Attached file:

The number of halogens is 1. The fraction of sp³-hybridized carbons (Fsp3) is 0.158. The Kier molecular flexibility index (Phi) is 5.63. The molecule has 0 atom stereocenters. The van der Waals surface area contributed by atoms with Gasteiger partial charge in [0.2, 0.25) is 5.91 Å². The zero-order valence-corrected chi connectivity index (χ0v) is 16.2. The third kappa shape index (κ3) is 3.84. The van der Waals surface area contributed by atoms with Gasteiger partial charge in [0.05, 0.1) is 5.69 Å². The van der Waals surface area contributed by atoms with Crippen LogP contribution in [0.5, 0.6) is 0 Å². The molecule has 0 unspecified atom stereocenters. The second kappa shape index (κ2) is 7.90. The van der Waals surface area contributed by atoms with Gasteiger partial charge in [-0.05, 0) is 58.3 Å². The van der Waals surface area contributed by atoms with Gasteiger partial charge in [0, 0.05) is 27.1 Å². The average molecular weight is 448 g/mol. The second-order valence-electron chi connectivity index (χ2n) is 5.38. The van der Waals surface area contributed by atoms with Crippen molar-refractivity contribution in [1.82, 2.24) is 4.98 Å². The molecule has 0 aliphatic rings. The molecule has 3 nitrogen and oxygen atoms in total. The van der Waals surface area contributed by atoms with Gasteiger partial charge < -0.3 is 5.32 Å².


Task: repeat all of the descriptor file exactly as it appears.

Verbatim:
The number of halogens is 1. The fraction of sp³-hybridized carbons (Fsp3) is 0.158. The Kier molecular flexibility index (Phi) is 5.63. The molecule has 0 atom stereocenters. The van der Waals surface area contributed by atoms with Gasteiger partial charge in [0.2, 0.25) is 5.91 Å². The zero-order valence-corrected chi connectivity index (χ0v) is 16.2. The third kappa shape index (κ3) is 3.84. The van der Waals surface area contributed by atoms with Gasteiger partial charge in [0.05, 0.1) is 5.69 Å². The van der Waals surface area contributed by atoms with Crippen LogP contribution in [0.5, 0.6) is 0 Å². The molecule has 0 unspecified atom stereocenters. The second kappa shape index (κ2) is 7.90. The van der Waals surface area contributed by atoms with Gasteiger partial charge in [-0.05, 0) is 58.3 Å². The van der Waals surface area contributed by atoms with Gasteiger partial charge in [0, 0.05) is 27.1 Å². The average molecular weight is 448 g/mol. The second-order valence-electron chi connectivity index (χ2n) is 5.38. The van der Waals surface area contributed by atoms with Crippen molar-refractivity contribution in [1.82, 2.24) is 4.98 Å². The molecule has 0 aliphatic rings. The molecule has 3 nitrogen and oxygen atoms in total. The van der Waals surface area contributed by atoms with Gasteiger partial charge < -0.3 is 5.32 Å².